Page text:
BRANSON, Mo. – Leaders from Stone and Taney Counties came together Thursday to help combat substance abuse in their respective communities.
A drug summit was held in Branson to update community members on a new drug-prevention initiative started by the Skaggs Legacy Foundation.
Among the dozens of community leaders in attendance was Lt. Shawn DeBarr, Corps Officer of the Salvation Army in Branson.
“Sometimes you can feel that you’re working at this alone,” he says, “That the infrastructure and opportunities aren’t there to get them the help they need.”
DeBarr says the summit showed him that might not be the case after all. Various organizations, including the Salvation Army, took time to share their respective missions and how community members could help.
“It’s not just a simple thing of identifying the concerns and saying how terrible it is,” says DeBaar, “but stakeholders and community members [showed me] they are willing to see this addressed.”
Drug prevention expert, Dr. William Geary, who was hired as a consultant by the Skaggs Legacy Foundation, says Branson has many of the necessary tools to help those struggling with drug addiction.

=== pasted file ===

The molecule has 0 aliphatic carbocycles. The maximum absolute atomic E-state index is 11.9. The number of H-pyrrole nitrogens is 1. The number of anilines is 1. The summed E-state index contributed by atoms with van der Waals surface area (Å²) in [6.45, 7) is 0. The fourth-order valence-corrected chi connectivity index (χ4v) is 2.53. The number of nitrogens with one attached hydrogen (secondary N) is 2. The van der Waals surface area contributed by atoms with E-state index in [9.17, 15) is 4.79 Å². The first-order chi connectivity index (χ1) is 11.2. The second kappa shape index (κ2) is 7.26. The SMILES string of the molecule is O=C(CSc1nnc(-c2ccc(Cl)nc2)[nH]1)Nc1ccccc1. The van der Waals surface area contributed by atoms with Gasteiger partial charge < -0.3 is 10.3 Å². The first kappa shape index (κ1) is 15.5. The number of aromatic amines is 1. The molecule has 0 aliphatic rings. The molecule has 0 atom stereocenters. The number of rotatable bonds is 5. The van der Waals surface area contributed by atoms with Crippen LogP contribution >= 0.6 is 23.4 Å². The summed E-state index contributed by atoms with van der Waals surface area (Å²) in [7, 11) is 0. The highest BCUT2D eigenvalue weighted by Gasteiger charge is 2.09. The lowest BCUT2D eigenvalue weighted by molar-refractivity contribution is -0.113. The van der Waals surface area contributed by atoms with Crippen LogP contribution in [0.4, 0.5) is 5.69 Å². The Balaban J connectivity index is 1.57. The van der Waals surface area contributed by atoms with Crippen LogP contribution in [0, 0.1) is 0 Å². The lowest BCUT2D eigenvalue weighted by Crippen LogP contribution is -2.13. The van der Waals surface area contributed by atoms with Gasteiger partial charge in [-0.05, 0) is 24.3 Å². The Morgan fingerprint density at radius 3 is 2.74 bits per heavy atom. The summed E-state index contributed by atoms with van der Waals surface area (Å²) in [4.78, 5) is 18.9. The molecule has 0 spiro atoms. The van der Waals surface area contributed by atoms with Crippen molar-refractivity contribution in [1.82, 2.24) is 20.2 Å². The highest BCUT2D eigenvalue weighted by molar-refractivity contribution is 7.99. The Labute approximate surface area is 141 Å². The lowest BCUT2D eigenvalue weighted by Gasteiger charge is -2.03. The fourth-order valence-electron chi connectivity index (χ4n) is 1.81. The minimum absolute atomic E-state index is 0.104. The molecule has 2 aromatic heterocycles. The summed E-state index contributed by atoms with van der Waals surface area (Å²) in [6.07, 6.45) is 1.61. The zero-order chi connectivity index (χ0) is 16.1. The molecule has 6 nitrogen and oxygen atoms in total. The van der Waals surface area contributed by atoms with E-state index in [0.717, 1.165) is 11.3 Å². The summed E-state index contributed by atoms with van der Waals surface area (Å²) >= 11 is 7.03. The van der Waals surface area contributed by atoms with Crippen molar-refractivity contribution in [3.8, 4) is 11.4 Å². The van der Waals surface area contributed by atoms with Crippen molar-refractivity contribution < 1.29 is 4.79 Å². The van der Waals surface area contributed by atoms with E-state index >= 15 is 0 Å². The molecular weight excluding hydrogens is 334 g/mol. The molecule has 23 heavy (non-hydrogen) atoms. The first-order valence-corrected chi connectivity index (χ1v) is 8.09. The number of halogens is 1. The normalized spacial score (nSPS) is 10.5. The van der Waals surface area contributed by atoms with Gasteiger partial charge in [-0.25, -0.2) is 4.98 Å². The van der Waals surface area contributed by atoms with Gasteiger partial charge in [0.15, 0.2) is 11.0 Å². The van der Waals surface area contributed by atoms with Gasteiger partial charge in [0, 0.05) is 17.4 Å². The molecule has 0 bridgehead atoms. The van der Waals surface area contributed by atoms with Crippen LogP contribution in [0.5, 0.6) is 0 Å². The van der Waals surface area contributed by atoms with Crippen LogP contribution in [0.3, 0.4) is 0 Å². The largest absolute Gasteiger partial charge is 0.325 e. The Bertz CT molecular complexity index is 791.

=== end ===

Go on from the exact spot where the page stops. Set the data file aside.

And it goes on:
However, he says, until this new initiative began, many of those organizations were unaware of one another.
“I think the good thing here is it was pretty obvious, out of the gate, that this was a group of leaders that were anxious to do something,” he says.
Geary says the area isn’t experiencing a “crisis,” unlike some of the communities he has assisted over the last two decades.
He believes the willingness by the area to take a proactive approach will allow them to implement a successful long-term plan.
“It allows you to be more thoughtful,” he says. “It allows you to get through the things you need to get through quickly, quickly, but it also lets you tap the breaks when you need to and give things more thought”
Geary says his recommendations from the community are coming, but he wants to wait until he’s had in-depth conversation with the organizations that will be implementing them.
“I have some [ideas] in the back of my mind I think would work,” he says, “but it really, in the end, it’s their decision.”
Until then, it appears the first phase of the process is making an impact.
“This has reaffirmed for myself and the Salvation Army that there is a willingness in the community to address those needs,” says DeBaar.
The next step of the process will be early next month with the use of a community survey.